Recent government figures estimate that there are between 10,000 and 13,000 victims of modern slavery in the UK today. A large majority of these people are trafficked in from abroad. And, as the government report shows, a significant proportion of this group, perhaps even most of them, are themselves EU citizens.
While there is currently great uncertainty about how Brexit will unfold, it seems highly likely that the final settlement will involve some reinstatement of immigration controls between the UK and the EU. So, one important question is how this might affect the flow, identification, and protection of people trafficked into the UK.
Our understanding of the precise role played by migration controls in human trafficking is patchy. This is partly because trafficking is by its nature hard to measure. It’s partly because there is, as yet, no systematic research of the sort that would produce reliable evidence. And it’s partly because the increasingly politicised nature of the debate confuses an already incomplete picture.
Nevertheless, the need to migrate to escape danger, oppression and/or poverty and the restrictions placed on such migration are generally considered features common to trafficking experiences. For example, in recent years we have seen frequent assertions of a causal connection between tough border controls and increased reliance of people on illegal routes and threatening individuals.
The zealous enforcement of border controls has also been shown to hamper the identification of victims of human trafficking. Under both the Council of Europe’s Convention against Trafficking, and the UK’s most recent guidance, border forces must be proactive in spotting potential victims at the border.
But the border force’s singular focus on enforcing migration controls can make officers blind to indicators of victimhood, including some specific types of behaviour and responses to questioning, as well as interaction with travel partners. Officers looking to exclude as many illegal migrants as possible can end up focusing too much on the credibility of the travellers’ stories and not enough on their vulnerability. The consequences of the misidentification of victims of trafficking as illegal migrants can be detention, deportation and re-trafficking.
In light of these concerns, proposals have been voiced for the relaxation of border controls and the establishment of “safe migration” routes. Yet even if the removal of borders were politically achievable, there are reasons to be cautious in our expectations of how that might benefit victims.
Claims about the causal connection between migration control and human trafficking rest on an assumption that those trafficked are nearly always illegal migrants. But this is contradicted by the European experience. EU freedom of movement is the most ambitious border-free experiment of modern times.
However, recent estimates from the European Statistics Agency show that 65% of victims of trafficking registered in the EU are themselves EU citizens. UK records confirm this – in 2014, between half and a third of all recorded victims were EU citizens. This rises to 78% for those exploited for labour.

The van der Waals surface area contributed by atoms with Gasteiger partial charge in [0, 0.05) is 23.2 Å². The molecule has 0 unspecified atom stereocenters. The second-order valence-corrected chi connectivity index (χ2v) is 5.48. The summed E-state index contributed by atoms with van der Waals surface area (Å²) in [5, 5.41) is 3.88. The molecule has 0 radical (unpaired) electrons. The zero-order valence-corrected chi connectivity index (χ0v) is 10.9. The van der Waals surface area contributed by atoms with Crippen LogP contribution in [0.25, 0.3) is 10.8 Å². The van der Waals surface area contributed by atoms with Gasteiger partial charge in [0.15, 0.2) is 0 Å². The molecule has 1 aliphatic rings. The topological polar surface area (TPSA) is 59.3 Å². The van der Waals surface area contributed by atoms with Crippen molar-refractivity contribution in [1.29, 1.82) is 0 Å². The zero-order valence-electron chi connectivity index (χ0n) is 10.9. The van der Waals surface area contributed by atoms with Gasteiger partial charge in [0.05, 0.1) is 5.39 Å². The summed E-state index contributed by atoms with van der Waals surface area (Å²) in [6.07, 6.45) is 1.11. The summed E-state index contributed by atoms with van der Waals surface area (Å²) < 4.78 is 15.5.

Politicising the debate
What should we make of this? Some have argued that EU freedom of movement actually facilitates human trafficking within Europe. For example, it is widely recognised that the removal of borders has increased transnational criminal activity including human trafficking. It may also make identification of victims harder at borders. In its 2015 report on modern slavery in the UK, the Centre for Social Justice made this claim:
Free movement has made it even tougher to spot victims of modern slavery from the EU as they arrive in destination countries legally. This means [European Economic Area] citizens do not come to the attention of either police or immigration and borders agencies.
This is echoed by soon to be published research we carried out in 2015 with border force officers working as anti-trafficking first responders at Heathrow Airport. They reported being required to move EU citizens through the border so quickly that it was almost impossible for them to identify victims.
The conflict between border control and anti-trafficking they describe is not the one referred to typically – namely the risk that victims of trafficking are miscategorised as mere illegal migrants – rather, it is the risk that victims of trafficking are wrongly categorised as legal migrants.
How can we square this with the preceding claims that the implementation of national borders aggravates trafficking? Both may be correct. But attempts to move beyond mere speculation are currently hindered by the politicised nature of the debate. As so often happens with the controversial issue of immigration, arguments are frequently put to the service of preexisting political positions.
For example, it is unsurprising that border force officers, whose professional identity is premised on the need to enforce immigration and customs regulations, would see stricter border controls as an obvious solution to the problem of trafficking. Equally, the Centre for Social Justice is a right-leaning think tank which is sceptical about the benefits of free movement.
On the other hand, “safe migration” routes and similar solutions are typically championed by those who are already troubled by the contribution of migration controls to human suffering.
If we want to be prepared for the changes to come, we need research that can cut through the politics and deliver a much broader, more contextually informed and better evidenced understanding of the drivers of human trafficking into the UK.